I left last night’s performance by Theaster Gates at the Birmingham Museum of Art with what’s become an impossible task. My plan was to write a piece about the most recent version of proposed changes for I-20/59, I-65, and 11th Avenue North. If you need a refresher (or a primer) on the issue, you may want to jump over to the piece talking about last week’s meeting in Norwood. After his powerful piece and the question and answer session last night, it got me wondering about the the deafening silence throughout metro Birmingham as they assume the project isn’t going to affect them. I was thinking about how much getting into downtown will change once the 22nd St. N. ramps (westbound pictured above) are gone.
Today is the posted last day for comments regarding the changes – ones that will do its part to effectively stifle burgeoning interest and investment in Norwood, Druid Hills, Fountain Heights, and the eastern edge of Smithfield. According to Nick Patterson’s Weld for Birmingham cover story, Brian Davis at ALDOT isn’t necessarily going to ignore those that come in later – but a lot will depend on the number of comments and their significance.
The plan derails any attempt to effectively continue expansion of the BJCC and its entertainment district. It also limits revitalization efforts in the Northside neighborhoods mentioned above. They serve an important role in renaissance currently enveloping the city center. I’d argue it’s a lot easier to demonstrate a need for long sought after amenities like grocery stores and drugstores when potential developers can point to additional rooftops less than two miles away as possible customers.
Realize this project, one currently slated to take three years, will also change traffic patterns in the city center – potentially causing additional issues as you go from north to south – even as it temporarily improves the flow of traffic through the region on the Interstate. I’m thinking specifically about the 11th Ave. N. modifications. They will create what amounts to a limited access road enabling folks to pass through in cars instead of stroll along a redeveloped area benefiting the city’s tax base and ensuring continued investment north of the Uptown entertainment district.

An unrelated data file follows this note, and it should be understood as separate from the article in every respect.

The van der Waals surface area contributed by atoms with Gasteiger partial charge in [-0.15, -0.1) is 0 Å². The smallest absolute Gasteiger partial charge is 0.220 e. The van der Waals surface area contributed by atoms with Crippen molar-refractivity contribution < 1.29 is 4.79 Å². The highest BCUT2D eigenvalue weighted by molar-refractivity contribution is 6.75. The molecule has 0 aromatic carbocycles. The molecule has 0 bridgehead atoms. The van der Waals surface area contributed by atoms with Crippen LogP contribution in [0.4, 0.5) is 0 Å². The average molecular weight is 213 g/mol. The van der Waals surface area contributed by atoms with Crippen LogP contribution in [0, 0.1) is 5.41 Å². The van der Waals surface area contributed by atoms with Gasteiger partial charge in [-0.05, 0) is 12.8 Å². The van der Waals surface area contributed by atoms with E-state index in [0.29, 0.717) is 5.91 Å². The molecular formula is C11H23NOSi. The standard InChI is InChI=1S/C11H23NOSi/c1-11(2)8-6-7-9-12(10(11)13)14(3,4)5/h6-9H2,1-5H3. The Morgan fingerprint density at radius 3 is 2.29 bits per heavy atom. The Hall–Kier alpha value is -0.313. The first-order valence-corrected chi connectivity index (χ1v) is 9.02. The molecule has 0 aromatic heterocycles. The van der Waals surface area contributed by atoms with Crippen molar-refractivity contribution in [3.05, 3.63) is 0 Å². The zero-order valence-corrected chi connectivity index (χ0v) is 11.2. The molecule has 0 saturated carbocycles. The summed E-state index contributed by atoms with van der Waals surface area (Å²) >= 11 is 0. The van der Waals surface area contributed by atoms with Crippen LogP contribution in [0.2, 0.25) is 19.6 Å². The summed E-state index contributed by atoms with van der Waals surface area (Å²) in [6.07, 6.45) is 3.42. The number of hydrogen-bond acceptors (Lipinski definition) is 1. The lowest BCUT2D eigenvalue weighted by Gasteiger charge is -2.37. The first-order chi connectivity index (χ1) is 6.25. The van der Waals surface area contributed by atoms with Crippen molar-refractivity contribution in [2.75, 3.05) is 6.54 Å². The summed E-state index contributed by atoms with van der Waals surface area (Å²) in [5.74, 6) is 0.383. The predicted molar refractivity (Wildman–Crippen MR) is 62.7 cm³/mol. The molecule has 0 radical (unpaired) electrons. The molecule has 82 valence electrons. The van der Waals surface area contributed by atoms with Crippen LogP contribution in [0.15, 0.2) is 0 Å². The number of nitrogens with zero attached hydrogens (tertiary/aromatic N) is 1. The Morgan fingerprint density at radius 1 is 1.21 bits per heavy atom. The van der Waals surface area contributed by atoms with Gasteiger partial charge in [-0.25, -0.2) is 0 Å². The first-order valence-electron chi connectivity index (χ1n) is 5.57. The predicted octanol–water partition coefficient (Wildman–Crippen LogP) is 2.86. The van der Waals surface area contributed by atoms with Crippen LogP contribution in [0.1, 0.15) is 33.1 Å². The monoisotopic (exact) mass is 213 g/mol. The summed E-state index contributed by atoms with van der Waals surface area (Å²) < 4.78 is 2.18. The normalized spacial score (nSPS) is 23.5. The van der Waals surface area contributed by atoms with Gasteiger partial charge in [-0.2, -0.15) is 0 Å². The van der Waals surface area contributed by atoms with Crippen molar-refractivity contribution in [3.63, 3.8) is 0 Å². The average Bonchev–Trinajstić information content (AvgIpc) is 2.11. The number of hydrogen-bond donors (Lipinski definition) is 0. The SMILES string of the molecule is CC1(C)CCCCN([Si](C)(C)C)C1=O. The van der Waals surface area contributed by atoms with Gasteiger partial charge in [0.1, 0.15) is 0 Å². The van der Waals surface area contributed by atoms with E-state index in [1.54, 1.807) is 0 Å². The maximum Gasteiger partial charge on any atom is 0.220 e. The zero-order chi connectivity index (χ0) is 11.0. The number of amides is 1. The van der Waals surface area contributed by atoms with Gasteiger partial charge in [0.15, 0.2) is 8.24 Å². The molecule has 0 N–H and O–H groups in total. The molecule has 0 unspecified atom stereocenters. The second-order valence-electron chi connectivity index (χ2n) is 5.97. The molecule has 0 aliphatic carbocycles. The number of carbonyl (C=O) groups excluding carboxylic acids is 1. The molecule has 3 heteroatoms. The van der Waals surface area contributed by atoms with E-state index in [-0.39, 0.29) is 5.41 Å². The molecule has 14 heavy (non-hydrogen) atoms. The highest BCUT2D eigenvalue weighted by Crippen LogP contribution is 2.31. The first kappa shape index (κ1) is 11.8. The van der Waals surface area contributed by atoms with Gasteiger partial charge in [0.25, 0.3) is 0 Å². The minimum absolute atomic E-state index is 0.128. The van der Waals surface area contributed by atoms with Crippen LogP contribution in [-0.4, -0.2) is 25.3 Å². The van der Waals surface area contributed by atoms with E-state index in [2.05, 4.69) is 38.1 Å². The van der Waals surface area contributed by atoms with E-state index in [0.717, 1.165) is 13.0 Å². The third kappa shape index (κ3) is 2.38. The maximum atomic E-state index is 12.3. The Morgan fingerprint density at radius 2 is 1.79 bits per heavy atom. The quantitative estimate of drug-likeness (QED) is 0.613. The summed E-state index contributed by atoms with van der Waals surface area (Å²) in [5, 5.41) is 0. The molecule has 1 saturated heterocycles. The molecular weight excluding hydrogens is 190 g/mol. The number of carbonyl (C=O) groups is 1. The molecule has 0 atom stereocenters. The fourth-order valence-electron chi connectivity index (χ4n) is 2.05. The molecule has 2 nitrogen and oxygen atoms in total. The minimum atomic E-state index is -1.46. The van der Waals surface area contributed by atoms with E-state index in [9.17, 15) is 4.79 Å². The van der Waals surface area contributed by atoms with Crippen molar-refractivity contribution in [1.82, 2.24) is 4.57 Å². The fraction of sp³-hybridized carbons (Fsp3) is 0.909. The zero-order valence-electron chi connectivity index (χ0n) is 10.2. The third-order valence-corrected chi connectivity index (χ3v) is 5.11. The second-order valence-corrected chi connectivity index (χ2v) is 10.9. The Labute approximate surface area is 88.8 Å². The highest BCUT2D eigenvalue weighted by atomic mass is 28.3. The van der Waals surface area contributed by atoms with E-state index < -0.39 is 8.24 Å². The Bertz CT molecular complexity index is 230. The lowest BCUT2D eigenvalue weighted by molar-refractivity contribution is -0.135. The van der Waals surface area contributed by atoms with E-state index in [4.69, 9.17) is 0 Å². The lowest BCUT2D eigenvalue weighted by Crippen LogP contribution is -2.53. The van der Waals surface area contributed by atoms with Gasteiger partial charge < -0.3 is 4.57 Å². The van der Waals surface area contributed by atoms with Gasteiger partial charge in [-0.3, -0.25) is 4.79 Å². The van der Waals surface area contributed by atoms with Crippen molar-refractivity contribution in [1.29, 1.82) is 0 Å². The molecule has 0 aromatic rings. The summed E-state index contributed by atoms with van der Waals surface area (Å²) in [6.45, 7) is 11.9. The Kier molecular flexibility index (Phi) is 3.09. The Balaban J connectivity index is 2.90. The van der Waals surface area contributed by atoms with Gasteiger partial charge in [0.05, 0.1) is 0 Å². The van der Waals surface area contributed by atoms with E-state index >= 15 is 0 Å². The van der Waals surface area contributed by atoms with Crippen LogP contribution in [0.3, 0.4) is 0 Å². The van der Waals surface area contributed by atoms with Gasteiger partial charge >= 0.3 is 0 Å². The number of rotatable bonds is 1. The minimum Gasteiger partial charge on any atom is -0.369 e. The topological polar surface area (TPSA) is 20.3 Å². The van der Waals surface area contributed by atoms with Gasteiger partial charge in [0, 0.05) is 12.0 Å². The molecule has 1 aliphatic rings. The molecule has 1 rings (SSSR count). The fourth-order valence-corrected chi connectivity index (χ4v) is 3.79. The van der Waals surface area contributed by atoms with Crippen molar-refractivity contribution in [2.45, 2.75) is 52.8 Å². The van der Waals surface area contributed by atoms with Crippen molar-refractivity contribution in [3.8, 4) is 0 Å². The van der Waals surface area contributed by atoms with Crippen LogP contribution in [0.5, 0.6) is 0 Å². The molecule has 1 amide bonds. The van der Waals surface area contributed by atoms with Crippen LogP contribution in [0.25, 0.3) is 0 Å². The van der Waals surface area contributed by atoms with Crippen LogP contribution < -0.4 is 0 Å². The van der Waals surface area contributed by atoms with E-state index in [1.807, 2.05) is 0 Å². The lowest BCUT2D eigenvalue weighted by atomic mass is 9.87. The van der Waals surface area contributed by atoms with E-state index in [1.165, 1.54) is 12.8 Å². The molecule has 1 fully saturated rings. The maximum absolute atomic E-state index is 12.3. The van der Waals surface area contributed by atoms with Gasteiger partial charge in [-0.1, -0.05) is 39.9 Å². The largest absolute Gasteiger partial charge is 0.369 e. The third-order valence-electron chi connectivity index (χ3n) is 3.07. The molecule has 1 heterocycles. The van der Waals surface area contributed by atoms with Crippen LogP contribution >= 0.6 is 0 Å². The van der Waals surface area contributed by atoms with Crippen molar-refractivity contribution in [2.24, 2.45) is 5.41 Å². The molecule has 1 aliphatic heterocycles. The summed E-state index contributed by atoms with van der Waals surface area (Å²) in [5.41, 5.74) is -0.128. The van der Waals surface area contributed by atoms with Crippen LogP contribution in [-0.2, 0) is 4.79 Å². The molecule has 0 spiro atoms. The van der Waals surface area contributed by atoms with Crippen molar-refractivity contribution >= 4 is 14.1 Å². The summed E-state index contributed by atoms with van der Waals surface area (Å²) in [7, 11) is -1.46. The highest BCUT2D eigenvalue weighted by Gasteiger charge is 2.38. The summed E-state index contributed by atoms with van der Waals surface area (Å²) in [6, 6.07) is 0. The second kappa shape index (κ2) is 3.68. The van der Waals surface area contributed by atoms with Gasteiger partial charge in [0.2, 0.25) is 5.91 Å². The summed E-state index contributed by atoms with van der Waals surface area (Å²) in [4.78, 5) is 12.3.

Think about how these changes will affect the morning rush hour. How about evening rush hour traffic? Now, think about that traffic as folks attempt to get to the BJCC with several events taking place at the same time?
This is the part of the metro area that’s seeing record attendance at the newest ballpark in all of baseball. This is the one that epitomes the significance of the medical industry as an economic engine for the state as Viva Health plans to raise its name atop the former Regions Bank headquarters.
Perhaps it would have made sense for ALDOT officials to pay attention to the comprehensive plan process already well underway when the agency held its second public involvement hearing in July. That said, It’s a lot easier for them to use the property they already control instead of attempting to move the Interstate from its current position. Imagine what happens if you’re driving north on I-65 had to deal with an extended Malfunction Junction – an interchange for I-20 at Finley Blvd., one at I-22, and finally at the looming specter of implied progress known as the Northern Beltline?
It’s not a pretty sight, is it? The alternative route wouldn’t be much better as traffic along Carraway Blvd. will see an increase regardless and those who’d be looking to avoid that potential jumble would have to consider growing populations in Gardendale and Fultondale.
It shouldn’t be left to just the residents of the city’s Northside to battle this plan. So an idea came up during a neighborhood meeting last week called to determine next steps:
“Why not place signs at the end of the ramps saying, ‘Did you know this ramp was going away?’”
I’ve had conversations with several people who didn’t know the ramps were going away. They were wondering how something like this could happen. It’s something you’d think state transportation officials would have considered before deciding to create more problems as a result of listening to request to look at alternatives to simply replacing the existing decking along I-20/59. That proposal wouldn’t remove the frustration of an implied boundary between the central business district and the BJCC property. It wouldn’t be creating this long-term morass instead of looking at a compromise that actually listens to the concerns of the entire Birmingham region.
We’ve got to fix our own problems – so long as Montgomery lets us. We have so much excitement currently captivating the hopes and dreams of residents who’ve long thought it would never happen for Birmingham. It’s weird to think a proposed solution to what is necessary evil of becoming a city built primarily for cars could have a chance to slow it down.
Why not let some more folks know about the ramps that won’t be there anymore (& the congestion that will result)? Go on…
André Natta is the stationmaster for bhamterminal.com.